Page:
A visit to a cardiologist for the first time is not something one looks forward to. You are anxious and, in your anxiety, you are likely to forget to ask some questions that you had meant to ask, especially if your cardiologist does not have too much time at his disposal. It is then better to be prepared with a list of questions, which you can share with the person accompanying you, in case you forget or still better, put them down on paper.
Your questions would depend upon whether you are going to see the cardiologist regarding some specific symptoms or problems, or you are going for a preventive check-up. Here are some important queries related to cardiology and heart health solved by Dr Tilak Suvarna, Senior Interventional Cardiologist, Asian Heart Institute, Mumbai.
Here are five questions that you must not forget to ask your cardiologist during your first visit.
1. Are my symptoms heart-related?
- If you are seeing a cardiologist because of some symptoms, then you should know whether these symptoms are due to heart or not. It is common to have symptoms of chest pain, which turn out to be musculoskeletal or gastric or even anxiety in origin.
- On the other hand, it is not uncommon to mistake symptoms of heart attack or angina as due to “gas” or “acidity”.
2. What tests, preferably non-invasive, could be done to diagnose the cause of my symptoms?
- If your symptoms are suspicious of a heart attack, then you would be advised an electrocardiogram (ECG) and a simple blood test (cardiac enzyme – Troponin).
- If your symptoms are suggestive of angina, then you would be advised an ECG, maybe a 2D-Echo and a treadmill stress test.
3. What is my risk of having a heart attack, and how do I reduce this risk?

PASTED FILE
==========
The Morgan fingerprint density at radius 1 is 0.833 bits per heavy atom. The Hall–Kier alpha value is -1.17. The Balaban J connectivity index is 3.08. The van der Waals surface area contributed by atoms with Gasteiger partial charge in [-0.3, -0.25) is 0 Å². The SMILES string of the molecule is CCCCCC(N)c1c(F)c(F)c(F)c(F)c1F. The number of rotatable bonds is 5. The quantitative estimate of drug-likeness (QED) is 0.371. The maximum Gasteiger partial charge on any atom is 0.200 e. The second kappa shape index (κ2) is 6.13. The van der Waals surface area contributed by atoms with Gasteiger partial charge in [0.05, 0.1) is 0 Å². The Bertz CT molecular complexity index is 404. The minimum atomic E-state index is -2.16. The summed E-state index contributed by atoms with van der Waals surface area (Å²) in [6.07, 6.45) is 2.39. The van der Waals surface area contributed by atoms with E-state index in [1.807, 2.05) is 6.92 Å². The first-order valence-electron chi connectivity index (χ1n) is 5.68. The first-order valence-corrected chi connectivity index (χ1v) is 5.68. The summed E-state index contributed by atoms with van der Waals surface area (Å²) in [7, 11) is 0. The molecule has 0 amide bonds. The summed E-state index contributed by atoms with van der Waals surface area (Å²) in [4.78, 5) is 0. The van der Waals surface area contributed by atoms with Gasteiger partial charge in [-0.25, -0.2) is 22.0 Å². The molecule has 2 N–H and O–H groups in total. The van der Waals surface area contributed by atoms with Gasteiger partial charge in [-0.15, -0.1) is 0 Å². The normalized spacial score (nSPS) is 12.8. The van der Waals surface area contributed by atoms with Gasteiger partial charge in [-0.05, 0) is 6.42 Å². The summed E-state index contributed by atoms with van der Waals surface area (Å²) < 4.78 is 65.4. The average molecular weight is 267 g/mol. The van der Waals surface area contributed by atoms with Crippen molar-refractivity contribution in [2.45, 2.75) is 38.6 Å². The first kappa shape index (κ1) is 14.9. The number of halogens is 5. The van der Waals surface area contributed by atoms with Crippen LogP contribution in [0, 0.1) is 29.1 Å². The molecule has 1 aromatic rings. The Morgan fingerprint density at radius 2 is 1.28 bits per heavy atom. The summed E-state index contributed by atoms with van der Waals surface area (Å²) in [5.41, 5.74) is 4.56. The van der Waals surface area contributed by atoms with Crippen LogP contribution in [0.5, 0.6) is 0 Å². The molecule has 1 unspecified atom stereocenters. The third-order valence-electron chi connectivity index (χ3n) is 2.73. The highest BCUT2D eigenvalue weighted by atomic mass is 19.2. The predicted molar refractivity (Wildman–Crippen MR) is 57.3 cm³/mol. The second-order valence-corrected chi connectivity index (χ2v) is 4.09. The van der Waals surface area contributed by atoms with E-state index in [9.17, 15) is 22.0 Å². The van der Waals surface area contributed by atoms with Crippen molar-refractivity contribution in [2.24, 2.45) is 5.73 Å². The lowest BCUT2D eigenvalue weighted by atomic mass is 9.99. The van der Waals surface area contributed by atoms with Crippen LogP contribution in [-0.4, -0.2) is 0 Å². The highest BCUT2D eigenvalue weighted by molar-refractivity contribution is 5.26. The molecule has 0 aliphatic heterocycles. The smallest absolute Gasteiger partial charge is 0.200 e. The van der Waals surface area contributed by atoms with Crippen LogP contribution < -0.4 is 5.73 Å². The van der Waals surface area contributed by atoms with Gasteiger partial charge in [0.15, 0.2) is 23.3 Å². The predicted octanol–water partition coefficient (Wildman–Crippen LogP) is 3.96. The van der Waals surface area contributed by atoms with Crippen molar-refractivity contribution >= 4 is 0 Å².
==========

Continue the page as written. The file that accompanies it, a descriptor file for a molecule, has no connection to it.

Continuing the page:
- If you are seeing a cardiologist for a preventive health check-up, then you should know your risk of having a heart attack or stroke in the future. There are simple algorithms based on which your cardiologist would be able to tell you your relative risk of having a heart attack.
- Once you know your risk, then you should ask about measures to be taken to reduce this risk. These typically include some tests, lifestyle changes and sometimes medications.
4. What lifestyle changes need to be adopted for a healthy heart?
Lifestyle changes are significant, and you should know what these are. They include physical activity, adopting a heart-healthy diet, stopping smoking, weight reduction if obese or overweight and avoiding or managing stress.
5. Are there any alternative options to invasive procedures (angioplasty or bypass surgery)?
If you have been advised an angioplasty or bypass surgery or some other surgical or interventional procedure, then you should ask your cardiologist whether any alternative non-interventional option is possible in your particular case and the pros and cons of choosing either of them.
With inputs from Dr Tilak Suvarna, Senior Interventional Cardiologist, Asian Heart Institute, Mumbai
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